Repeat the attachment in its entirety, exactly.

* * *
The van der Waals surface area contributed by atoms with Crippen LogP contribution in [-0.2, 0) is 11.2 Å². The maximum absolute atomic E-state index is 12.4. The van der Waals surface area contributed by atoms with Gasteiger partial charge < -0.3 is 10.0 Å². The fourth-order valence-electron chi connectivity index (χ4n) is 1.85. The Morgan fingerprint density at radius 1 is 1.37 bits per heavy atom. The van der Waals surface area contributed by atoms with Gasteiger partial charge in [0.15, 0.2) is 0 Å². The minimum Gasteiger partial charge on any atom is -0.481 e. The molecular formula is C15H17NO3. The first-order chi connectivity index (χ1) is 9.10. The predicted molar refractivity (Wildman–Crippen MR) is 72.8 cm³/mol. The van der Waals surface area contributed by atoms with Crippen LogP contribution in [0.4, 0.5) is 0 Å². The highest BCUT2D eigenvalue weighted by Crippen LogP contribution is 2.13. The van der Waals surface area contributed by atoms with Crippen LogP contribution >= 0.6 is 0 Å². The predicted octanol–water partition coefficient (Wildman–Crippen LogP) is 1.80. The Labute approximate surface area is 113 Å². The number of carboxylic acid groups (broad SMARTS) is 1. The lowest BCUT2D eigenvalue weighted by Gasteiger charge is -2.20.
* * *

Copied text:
The van der Waals surface area contributed by atoms with Crippen LogP contribution in [-0.2, 0) is 11.2 Å². The maximum absolute atomic E-state index is 12.4. The van der Waals surface area contributed by atoms with Gasteiger partial charge < -0.3 is 10.0 Å². The fourth-order valence-electron chi connectivity index (χ4n) is 1.85. The Morgan fingerprint density at radius 1 is 1.37 bits per heavy atom. The van der Waals surface area contributed by atoms with Gasteiger partial charge in [0.15, 0.2) is 0 Å². The minimum Gasteiger partial charge on any atom is -0.481 e. The molecular formula is C15H17NO3. The first-order chi connectivity index (χ1) is 9.10. The predicted molar refractivity (Wildman–Crippen MR) is 72.8 cm³/mol. The van der Waals surface area contributed by atoms with Crippen LogP contribution in [0.4, 0.5) is 0 Å². The highest BCUT2D eigenvalue weighted by Crippen LogP contribution is 2.13. The van der Waals surface area contributed by atoms with Crippen LogP contribution >= 0.6 is 0 Å². The predicted octanol–water partition coefficient (Wildman–Crippen LogP) is 1.80. The Labute approximate surface area is 113 Å². The number of carboxylic acid groups (broad SMARTS) is 1. The lowest BCUT2D eigenvalue weighted by Gasteiger charge is -2.20.